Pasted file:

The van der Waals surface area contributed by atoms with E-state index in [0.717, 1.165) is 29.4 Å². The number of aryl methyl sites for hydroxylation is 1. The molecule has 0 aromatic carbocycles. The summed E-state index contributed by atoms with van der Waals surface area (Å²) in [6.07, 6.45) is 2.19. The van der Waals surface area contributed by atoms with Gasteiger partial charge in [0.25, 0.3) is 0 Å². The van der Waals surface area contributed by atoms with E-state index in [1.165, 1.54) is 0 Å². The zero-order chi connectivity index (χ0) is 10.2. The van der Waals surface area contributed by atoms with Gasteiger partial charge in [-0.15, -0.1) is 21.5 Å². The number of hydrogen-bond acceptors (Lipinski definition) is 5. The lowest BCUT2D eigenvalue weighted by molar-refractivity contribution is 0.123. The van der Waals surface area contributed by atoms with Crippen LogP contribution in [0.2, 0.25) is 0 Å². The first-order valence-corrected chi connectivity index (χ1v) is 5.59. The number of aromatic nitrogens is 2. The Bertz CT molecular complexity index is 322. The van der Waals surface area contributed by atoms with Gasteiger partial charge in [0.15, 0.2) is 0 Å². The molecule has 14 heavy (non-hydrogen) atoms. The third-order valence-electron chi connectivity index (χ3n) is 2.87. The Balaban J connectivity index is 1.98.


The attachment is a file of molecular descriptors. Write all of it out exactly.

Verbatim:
The van der Waals surface area contributed by atoms with E-state index in [0.717, 1.165) is 29.4 Å². The number of aryl methyl sites for hydroxylation is 1. The molecule has 0 aromatic carbocycles. The summed E-state index contributed by atoms with van der Waals surface area (Å²) in [6.07, 6.45) is 2.19. The van der Waals surface area contributed by atoms with Gasteiger partial charge in [0.25, 0.3) is 0 Å². The van der Waals surface area contributed by atoms with E-state index in [1.165, 1.54) is 0 Å². The zero-order chi connectivity index (χ0) is 10.2. The van der Waals surface area contributed by atoms with Gasteiger partial charge in [-0.15, -0.1) is 21.5 Å². The number of hydrogen-bond acceptors (Lipinski definition) is 5. The lowest BCUT2D eigenvalue weighted by molar-refractivity contribution is 0.123. The van der Waals surface area contributed by atoms with Crippen LogP contribution in [0.2, 0.25) is 0 Å². The first-order valence-corrected chi connectivity index (χ1v) is 5.59. The number of aromatic nitrogens is 2. The Bertz CT molecular complexity index is 322. The van der Waals surface area contributed by atoms with Gasteiger partial charge in [0.15, 0.2) is 0 Å². The molecule has 14 heavy (non-hydrogen) atoms. The third-order valence-electron chi connectivity index (χ3n) is 2.87. The Balaban J connectivity index is 1.98.